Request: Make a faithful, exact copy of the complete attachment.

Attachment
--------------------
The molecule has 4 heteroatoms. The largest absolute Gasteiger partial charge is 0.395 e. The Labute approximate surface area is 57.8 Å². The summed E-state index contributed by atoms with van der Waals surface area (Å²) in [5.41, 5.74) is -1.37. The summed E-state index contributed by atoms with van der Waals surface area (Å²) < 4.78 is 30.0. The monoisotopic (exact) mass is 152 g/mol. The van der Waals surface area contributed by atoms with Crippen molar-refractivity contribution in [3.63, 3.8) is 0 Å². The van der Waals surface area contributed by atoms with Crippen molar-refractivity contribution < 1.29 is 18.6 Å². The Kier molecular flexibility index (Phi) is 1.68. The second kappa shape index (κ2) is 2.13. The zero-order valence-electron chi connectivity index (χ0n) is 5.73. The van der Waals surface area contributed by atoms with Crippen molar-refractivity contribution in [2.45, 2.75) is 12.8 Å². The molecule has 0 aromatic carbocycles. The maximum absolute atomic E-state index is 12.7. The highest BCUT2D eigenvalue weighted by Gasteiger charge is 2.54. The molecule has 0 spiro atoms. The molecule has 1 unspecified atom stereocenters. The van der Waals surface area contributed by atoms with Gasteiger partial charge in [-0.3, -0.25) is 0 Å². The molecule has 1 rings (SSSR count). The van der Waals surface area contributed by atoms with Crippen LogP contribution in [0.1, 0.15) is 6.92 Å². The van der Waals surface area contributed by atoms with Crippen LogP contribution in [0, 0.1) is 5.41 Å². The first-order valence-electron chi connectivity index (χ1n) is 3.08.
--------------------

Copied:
The molecule has 4 heteroatoms. The largest absolute Gasteiger partial charge is 0.395 e. The Labute approximate surface area is 57.8 Å². The summed E-state index contributed by atoms with van der Waals surface area (Å²) in [5.41, 5.74) is -1.37. The summed E-state index contributed by atoms with van der Waals surface area (Å²) < 4.78 is 30.0. The monoisotopic (exact) mass is 152 g/mol. The van der Waals surface area contributed by atoms with Crippen molar-refractivity contribution in [3.63, 3.8) is 0 Å². The van der Waals surface area contributed by atoms with Crippen molar-refractivity contribution < 1.29 is 18.6 Å². The Kier molecular flexibility index (Phi) is 1.68. The second kappa shape index (κ2) is 2.13. The zero-order valence-electron chi connectivity index (χ0n) is 5.73. The van der Waals surface area contributed by atoms with Crippen molar-refractivity contribution in [2.45, 2.75) is 12.8 Å². The molecule has 0 aromatic carbocycles. The maximum absolute atomic E-state index is 12.7. The highest BCUT2D eigenvalue weighted by Gasteiger charge is 2.54. The molecule has 0 spiro atoms. The molecule has 1 unspecified atom stereocenters. The van der Waals surface area contributed by atoms with Gasteiger partial charge in [-0.3, -0.25) is 0 Å². The molecule has 1 rings (SSSR count). The van der Waals surface area contributed by atoms with Crippen LogP contribution in [0.1, 0.15) is 6.92 Å². The van der Waals surface area contributed by atoms with Crippen LogP contribution in [0, 0.1) is 5.41 Å². The first-order valence-electron chi connectivity index (χ1n) is 3.08.